Many factors need to be considered when selecting educational placements for children who are deaf or hard of hearing. School placement needs to support a child's learning and social development. Different settings accomplish these goals for individual children.
Depending on where you live, you may have various educational placement options for your child. Here are some examples of different placements
Some of the key school placement factors are:
Educational placements range from full time inclusion in regular classrooms, part-time inclusion in a regular classroom with part-time special classes, inclusion in a special class focusing on spoken language, inclusion in a regular classroom with a sign language interpreter, or enrollment in a school for deaf children, or other combinations, depending on the needs that parents and educational team see.
An important point is that you might try a placement and find out that it is not supporting the child in the way the team envisioned. The team can explore other placement options – this flexibility helps you find a good match between the child's needs and the educational environment.
A child who receives one kind of program, but doesn't learn as successfully as parents and teachers had hoped, may make wonderful progress by changing to a different kind of program.
Resources on Educational Placements from Parent Perspectives
*The information in
final section was originally developed by a team that created website for families focused on “raising deaf kids” (See About Us). Minor edits may have been made.
Are you thinking about sending your child to a mainstream school? Going to a school
with mostly hearing children can have its rewards.
It can also be tough. Before you
Use this checklist to see if you and your child are ready for the mainstream. You
have to have all the points on the list.
However, the more you have, the better the chances
your child will do well in school.
Knows how well she can communicate with other people. Your child will be in classes with
mainly hearing people. Does she know
ways she can communicate with hearing people? If she does, she can try
flexible ways to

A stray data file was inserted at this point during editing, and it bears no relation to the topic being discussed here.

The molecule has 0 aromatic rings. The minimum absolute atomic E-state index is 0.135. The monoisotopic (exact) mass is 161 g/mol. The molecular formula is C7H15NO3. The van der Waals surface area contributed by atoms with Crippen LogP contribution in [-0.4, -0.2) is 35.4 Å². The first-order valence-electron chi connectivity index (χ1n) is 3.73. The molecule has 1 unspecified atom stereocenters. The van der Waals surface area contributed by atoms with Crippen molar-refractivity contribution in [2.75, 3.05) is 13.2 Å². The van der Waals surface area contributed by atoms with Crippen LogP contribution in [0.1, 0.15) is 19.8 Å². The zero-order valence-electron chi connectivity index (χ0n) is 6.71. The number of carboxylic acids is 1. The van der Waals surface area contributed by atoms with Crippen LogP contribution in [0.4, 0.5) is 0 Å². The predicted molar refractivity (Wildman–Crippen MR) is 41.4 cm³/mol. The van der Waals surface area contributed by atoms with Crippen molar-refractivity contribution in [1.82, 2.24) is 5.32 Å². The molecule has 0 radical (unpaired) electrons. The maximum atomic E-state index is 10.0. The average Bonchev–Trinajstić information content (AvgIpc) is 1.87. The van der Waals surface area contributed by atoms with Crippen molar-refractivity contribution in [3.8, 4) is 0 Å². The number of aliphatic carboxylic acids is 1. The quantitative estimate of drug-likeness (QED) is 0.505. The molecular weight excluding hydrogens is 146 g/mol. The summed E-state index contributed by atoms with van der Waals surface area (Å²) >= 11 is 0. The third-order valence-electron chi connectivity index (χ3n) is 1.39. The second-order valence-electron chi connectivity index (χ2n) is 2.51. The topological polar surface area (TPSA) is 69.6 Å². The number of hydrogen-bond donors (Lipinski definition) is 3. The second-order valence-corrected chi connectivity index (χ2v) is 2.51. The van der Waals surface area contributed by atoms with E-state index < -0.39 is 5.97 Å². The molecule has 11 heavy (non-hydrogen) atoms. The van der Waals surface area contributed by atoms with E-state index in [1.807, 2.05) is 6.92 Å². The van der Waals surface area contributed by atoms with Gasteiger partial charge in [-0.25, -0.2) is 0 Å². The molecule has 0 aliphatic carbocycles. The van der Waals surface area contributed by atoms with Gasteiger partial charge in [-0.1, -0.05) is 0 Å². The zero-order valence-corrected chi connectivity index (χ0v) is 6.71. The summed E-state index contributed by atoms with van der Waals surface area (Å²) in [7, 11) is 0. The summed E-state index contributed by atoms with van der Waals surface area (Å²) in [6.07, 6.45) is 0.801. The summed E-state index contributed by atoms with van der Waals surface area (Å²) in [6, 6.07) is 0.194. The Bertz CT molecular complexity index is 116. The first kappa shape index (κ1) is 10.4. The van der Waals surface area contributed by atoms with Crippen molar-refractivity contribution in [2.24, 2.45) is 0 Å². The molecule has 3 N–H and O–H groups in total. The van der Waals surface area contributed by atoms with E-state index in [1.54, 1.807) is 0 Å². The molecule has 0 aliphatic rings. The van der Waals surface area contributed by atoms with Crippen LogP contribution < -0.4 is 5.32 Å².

with classmates and others.
Can use her
hearing technologies (hearing aids, cochlear implants, remote microphone technologies) on her own. Your child should know how to keep them
on. And she should be able to tell
they're not working. That way, she can tell the teacher when
class. Your child may be the only student
who is DHH
in the class, and the teacher may
this help. This could be
anything that will help her learn -
from asking for the teacher's notes, to getting extra
she uses one. This means paying attention to the interpreter, and
what's going on in class. It
Gets along with other children
well and can make friends.This is important, especially if your child is one of the few
students who are DHH in her school. If the other children are shy about talking to a
person who is DHH, she may
have to be the one to go up to them.
Feels good about herself. Your child may be the only
child who is DHH in her school. She may feel different from
all the other students.
If she feels good about herself,
she'll see being different as a good thing, instead of a
Has deaf role models and friends. Your child can look to her friends and role models for help if she has problems at school.
Is willing to work hard. A different school may be harder than the school your child has been going to. She may have to work extra hard to keep up or to catch up.
Had other children who are DHH.If the school has had other students who are DHH, the staff may know what help these
sent to the library for the rest of the day would be a waste of time. If her school
someone on staff
help her, she
A teacher in your child's grade who has had students who are DHH in his
class before. A teacher who has
students who are DHH before
a big help. He may
know what kind of extra help
students who are DHH need.
He may be more
help your child.
A psychologist or social worker that has worked with children
child is having trouble in
An IEP team that has worked with other children who are DHH.
This IEP team would have a better idea of what kinds of help students who are DHH need. They will know how to set goals for these children.
a lot. Noisy classrooms can be a big distraction, especially to someone using hearing
aids or cochlear implants. Putting down carpet and padding the bottoms of chair legs and desk can
a room quieter.
Educational interpreters. If
be easier for your child
an interpreter if your child signs.